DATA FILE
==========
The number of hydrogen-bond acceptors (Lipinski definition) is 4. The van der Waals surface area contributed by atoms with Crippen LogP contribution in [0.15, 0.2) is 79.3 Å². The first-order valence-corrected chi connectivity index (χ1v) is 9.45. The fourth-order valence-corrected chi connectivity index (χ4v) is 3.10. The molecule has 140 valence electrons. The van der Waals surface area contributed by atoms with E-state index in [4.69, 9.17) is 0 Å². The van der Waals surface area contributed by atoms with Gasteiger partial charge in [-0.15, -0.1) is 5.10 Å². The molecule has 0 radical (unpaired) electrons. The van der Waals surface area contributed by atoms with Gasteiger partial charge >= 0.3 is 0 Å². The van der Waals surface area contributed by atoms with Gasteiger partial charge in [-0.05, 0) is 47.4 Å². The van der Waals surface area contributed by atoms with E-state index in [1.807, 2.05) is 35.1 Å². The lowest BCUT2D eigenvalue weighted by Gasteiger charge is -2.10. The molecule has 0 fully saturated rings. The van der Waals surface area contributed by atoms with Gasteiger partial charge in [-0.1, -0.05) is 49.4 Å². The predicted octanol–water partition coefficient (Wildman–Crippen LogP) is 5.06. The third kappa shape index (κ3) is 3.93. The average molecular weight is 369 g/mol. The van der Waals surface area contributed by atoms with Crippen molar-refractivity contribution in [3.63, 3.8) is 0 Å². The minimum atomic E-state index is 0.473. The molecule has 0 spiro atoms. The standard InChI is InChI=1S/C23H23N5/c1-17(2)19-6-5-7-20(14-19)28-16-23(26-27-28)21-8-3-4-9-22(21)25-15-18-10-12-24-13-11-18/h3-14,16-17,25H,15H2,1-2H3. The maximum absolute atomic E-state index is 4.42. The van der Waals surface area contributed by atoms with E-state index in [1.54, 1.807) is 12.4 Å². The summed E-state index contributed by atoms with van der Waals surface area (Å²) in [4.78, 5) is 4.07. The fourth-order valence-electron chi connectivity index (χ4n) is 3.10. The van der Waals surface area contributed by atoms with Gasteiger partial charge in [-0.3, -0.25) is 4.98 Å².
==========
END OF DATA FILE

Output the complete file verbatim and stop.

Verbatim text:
The number of hydrogen-bond acceptors (Lipinski definition) is 4. The van der Waals surface area contributed by atoms with Crippen LogP contribution in [0.15, 0.2) is 79.3 Å². The first-order valence-corrected chi connectivity index (χ1v) is 9.45. The fourth-order valence-corrected chi connectivity index (χ4v) is 3.10. The molecule has 140 valence electrons. The van der Waals surface area contributed by atoms with E-state index in [4.69, 9.17) is 0 Å². The van der Waals surface area contributed by atoms with Gasteiger partial charge in [-0.15, -0.1) is 5.10 Å². The molecule has 0 radical (unpaired) electrons. The van der Waals surface area contributed by atoms with Gasteiger partial charge >= 0.3 is 0 Å². The van der Waals surface area contributed by atoms with Gasteiger partial charge in [-0.05, 0) is 47.4 Å². The van der Waals surface area contributed by atoms with E-state index in [1.807, 2.05) is 35.1 Å². The lowest BCUT2D eigenvalue weighted by Gasteiger charge is -2.10. The molecule has 0 fully saturated rings. The van der Waals surface area contributed by atoms with Gasteiger partial charge in [-0.1, -0.05) is 49.4 Å². The predicted octanol–water partition coefficient (Wildman–Crippen LogP) is 5.06. The third kappa shape index (κ3) is 3.93. The average molecular weight is 369 g/mol. The van der Waals surface area contributed by atoms with Crippen molar-refractivity contribution in [3.63, 3.8) is 0 Å². The minimum atomic E-state index is 0.473. The molecule has 0 spiro atoms. The standard InChI is InChI=1S/C23H23N5/c1-17(2)19-6-5-7-20(14-19)28-16-23(26-27-28)21-8-3-4-9-22(21)25-15-18-10-12-24-13-11-18/h3-14,16-17,25H,15H2,1-2H3. The maximum absolute atomic E-state index is 4.42. The van der Waals surface area contributed by atoms with E-state index in [1.54, 1.807) is 12.4 Å². The summed E-state index contributed by atoms with van der Waals surface area (Å²) in [4.78, 5) is 4.07. The fourth-order valence-electron chi connectivity index (χ4n) is 3.10. The van der Waals surface area contributed by atoms with Gasteiger partial charge in [-0.3, -0.25) is 4.98 Å².